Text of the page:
- Some 10% of Americans 65 or above have no Social security coverage or retirement savings or benefits.
- Among elderly Social Security beneficiaries, 52% of married couples and 74% of unmarried persons receive 50% or more of their income from Social Security.
- Among elderly Social Security beneficiaries, 22% of married couples and about 47% of unmarried persons rely on Social Security for 90% or more of their income.
Estimates of the trends in pensions, employer retirement savings programs, and private retirement savings are often dated, differ sharply, and generally seem to be based on limited and uncertain sampling.
Many indicate, however, a major drop in pension coverage, rates of 401K and other employer matched retirement savings, and drops in private savings and assets over time and especially since the Great Recession.”
The cumulative pressure of an aging society that lives longer on both federal spending and the private sector can only be address by examining both the need for federal entitlement programs and the combined impact of employer programs and private savings.
Unless these issues are resolved, the pressure on defense and other discretionary spending – as well as the federal debt and deficit – will continue to grow in spite of the state of the economy. National security spending is also too small a share of the GDP and current federal spending to address these issues.
The Past and Future Cost Impact of the “Longest Wars” Is Uncertain and Does Remain an Issue (Pages 45-52)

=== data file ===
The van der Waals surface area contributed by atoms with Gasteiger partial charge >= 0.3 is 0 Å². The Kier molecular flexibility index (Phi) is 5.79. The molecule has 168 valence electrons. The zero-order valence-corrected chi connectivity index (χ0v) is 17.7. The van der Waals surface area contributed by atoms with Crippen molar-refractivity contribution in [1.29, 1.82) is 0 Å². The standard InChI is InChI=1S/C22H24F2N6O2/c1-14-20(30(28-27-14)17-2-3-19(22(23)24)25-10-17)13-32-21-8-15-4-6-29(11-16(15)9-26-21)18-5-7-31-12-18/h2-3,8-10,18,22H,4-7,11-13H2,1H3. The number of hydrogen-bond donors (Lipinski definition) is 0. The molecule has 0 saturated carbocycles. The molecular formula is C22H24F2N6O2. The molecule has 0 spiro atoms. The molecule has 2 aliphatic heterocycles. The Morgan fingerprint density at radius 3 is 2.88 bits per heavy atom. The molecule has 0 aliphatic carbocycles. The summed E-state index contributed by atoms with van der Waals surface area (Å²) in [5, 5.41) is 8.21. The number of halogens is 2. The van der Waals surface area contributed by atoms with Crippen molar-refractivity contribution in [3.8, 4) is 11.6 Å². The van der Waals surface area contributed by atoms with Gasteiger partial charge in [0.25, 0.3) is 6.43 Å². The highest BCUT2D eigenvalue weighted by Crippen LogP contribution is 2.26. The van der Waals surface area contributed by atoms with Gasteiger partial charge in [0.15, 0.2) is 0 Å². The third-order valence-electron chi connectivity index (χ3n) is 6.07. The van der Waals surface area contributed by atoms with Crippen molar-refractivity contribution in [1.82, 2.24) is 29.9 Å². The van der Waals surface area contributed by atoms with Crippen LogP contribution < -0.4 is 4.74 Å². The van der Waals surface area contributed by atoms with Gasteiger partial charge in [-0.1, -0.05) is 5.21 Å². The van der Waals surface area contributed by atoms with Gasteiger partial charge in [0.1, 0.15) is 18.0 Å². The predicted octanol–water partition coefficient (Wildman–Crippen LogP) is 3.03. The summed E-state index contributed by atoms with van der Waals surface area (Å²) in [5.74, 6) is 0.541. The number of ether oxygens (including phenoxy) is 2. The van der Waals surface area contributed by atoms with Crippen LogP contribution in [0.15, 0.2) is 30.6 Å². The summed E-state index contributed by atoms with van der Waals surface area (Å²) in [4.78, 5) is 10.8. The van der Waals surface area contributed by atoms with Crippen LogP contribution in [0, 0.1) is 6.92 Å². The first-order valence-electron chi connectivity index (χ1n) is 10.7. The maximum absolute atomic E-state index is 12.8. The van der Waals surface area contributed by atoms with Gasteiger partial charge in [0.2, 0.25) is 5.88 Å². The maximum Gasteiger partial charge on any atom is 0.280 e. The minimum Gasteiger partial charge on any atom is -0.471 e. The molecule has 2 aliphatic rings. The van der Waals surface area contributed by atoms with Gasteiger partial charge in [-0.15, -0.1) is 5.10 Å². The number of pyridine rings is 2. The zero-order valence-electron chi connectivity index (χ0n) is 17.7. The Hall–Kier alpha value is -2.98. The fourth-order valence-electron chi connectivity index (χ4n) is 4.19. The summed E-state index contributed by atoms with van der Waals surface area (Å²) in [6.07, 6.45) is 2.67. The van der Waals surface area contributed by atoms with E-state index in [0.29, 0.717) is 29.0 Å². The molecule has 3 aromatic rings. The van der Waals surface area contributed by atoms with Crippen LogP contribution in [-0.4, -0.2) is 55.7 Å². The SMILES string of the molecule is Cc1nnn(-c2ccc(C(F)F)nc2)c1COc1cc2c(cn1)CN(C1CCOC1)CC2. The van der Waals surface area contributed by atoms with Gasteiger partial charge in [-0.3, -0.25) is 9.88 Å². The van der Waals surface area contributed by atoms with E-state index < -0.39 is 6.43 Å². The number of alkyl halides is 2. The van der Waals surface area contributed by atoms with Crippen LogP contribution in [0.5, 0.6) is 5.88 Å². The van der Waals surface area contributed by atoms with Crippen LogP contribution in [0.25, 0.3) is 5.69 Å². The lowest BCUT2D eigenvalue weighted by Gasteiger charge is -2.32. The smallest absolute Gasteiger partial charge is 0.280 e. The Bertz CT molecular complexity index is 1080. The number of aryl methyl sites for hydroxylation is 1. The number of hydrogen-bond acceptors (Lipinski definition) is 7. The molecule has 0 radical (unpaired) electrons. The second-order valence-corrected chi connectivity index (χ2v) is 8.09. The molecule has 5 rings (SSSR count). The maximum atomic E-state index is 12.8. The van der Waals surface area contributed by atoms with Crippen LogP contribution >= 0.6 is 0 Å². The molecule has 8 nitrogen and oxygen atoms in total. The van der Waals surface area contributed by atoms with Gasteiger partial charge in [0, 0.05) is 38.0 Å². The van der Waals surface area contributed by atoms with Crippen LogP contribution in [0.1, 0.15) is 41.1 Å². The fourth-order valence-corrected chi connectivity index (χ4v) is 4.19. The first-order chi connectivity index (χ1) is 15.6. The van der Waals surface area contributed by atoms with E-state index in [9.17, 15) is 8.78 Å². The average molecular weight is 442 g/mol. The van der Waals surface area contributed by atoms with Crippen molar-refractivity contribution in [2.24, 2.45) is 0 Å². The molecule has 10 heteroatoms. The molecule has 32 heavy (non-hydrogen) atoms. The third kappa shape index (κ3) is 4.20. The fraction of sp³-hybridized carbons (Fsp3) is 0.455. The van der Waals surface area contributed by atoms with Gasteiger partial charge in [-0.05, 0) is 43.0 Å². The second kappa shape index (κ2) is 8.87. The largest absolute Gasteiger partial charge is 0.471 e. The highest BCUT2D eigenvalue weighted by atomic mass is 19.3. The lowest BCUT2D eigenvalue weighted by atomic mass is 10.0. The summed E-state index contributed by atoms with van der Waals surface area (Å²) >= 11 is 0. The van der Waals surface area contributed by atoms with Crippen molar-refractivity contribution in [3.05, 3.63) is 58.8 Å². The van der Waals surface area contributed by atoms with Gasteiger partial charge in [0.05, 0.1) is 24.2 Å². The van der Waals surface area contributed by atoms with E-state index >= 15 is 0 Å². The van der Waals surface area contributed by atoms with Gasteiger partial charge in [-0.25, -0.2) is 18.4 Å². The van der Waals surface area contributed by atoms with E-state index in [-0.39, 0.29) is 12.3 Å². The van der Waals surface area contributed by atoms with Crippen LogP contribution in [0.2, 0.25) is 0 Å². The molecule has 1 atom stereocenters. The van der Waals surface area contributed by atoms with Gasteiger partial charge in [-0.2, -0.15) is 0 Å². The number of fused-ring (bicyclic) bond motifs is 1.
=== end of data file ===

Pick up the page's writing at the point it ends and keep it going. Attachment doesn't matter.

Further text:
The short-term direct costs of the Afghan and Iraqi Wars placed a surprisingly small burden on the US GDP and total federal spending.
- Defense spending in direct budget outlays did rise. Total defense spending peaked in FY2008 at $760.1 billion in constant FY2016 dollars at during the height of the Afghan-Iraq conflicts.
- This compared with peaks of $663.0 billion in Korea, $566.3 billion in Vietnam, and $615.9 billion during the Reagan build-up.
- However, the impact on the defense share of the GDP and Federal spending was very limited.
Much does depend, however, on how one estimates the total cost of the Afghan and Iraq conflicts.
- CBO and Congressional research Service estimates put the total cost of both wars from FY2001 to FY2015 at $1.609 to $1,649 trillion, and as peaking at around 1% of the GDP.
- These estimates are based on OCO spending. The Administration and the Congress have never reported any figures on the total costs of either war, or shown any indication of a concern over public accountability.
- It is clear that the OCO account has been used as a DoD slush fund for expenditures that have had nothing to do with either conflict.
Outside academic estimates put the total costs – including medical payments through the life of wounded veterans over the next 40 years – at $4 to $6 trillion.
Uncertain Trends in FY2016 Defense Budget Request: Too Much Strategic rhetoric and Too Little Strategic Substance. Everything is “Budget”, with no clear “Plan or “Program.” (Pages 53-61)